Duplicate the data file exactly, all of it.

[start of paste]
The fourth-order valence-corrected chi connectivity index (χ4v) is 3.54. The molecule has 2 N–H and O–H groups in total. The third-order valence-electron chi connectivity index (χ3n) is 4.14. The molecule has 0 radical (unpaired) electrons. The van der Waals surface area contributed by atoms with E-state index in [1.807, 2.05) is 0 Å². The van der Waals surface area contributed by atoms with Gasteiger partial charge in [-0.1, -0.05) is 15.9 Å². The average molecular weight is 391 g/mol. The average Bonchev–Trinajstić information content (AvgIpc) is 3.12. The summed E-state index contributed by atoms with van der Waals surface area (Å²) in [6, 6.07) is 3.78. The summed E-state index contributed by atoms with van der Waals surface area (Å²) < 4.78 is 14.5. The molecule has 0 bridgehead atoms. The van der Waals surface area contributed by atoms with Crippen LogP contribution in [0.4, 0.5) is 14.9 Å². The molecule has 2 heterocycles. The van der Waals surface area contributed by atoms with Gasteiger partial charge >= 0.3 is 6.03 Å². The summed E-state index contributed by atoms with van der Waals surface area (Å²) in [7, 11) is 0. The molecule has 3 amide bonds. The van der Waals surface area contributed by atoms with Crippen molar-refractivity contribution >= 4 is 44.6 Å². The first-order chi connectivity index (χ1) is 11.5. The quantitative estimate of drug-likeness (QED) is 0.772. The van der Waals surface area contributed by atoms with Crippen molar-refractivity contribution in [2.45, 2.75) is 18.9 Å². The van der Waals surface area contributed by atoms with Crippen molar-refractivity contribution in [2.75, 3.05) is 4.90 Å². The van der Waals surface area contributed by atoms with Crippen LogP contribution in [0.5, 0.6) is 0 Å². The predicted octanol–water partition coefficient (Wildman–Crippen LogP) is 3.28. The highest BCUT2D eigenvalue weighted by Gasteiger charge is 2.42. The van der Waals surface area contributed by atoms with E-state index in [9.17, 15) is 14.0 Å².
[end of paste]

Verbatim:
The fourth-order valence-corrected chi connectivity index (χ4v) is 3.54. The molecule has 2 N–H and O–H groups in total. The third-order valence-electron chi connectivity index (χ3n) is 4.14. The molecule has 0 radical (unpaired) electrons. The van der Waals surface area contributed by atoms with E-state index in [1.807, 2.05) is 0 Å². The van der Waals surface area contributed by atoms with Gasteiger partial charge in [-0.1, -0.05) is 15.9 Å². The average molecular weight is 391 g/mol. The average Bonchev–Trinajstić information content (AvgIpc) is 3.12. The summed E-state index contributed by atoms with van der Waals surface area (Å²) in [6, 6.07) is 3.78. The summed E-state index contributed by atoms with van der Waals surface area (Å²) < 4.78 is 14.5. The molecule has 0 bridgehead atoms. The van der Waals surface area contributed by atoms with Crippen LogP contribution in [0.4, 0.5) is 14.9 Å². The molecule has 2 heterocycles. The van der Waals surface area contributed by atoms with Gasteiger partial charge >= 0.3 is 6.03 Å². The summed E-state index contributed by atoms with van der Waals surface area (Å²) in [7, 11) is 0. The molecule has 3 amide bonds. The van der Waals surface area contributed by atoms with Crippen molar-refractivity contribution >= 4 is 44.6 Å². The first-order chi connectivity index (χ1) is 11.5. The quantitative estimate of drug-likeness (QED) is 0.772. The van der Waals surface area contributed by atoms with Crippen molar-refractivity contribution in [2.45, 2.75) is 18.9 Å². The van der Waals surface area contributed by atoms with Crippen molar-refractivity contribution in [2.75, 3.05) is 4.90 Å². The van der Waals surface area contributed by atoms with Crippen LogP contribution in [0.5, 0.6) is 0 Å². The predicted octanol–water partition coefficient (Wildman–Crippen LogP) is 3.28. The highest BCUT2D eigenvalue weighted by Gasteiger charge is 2.42. The van der Waals surface area contributed by atoms with E-state index in [9.17, 15) is 14.0 Å².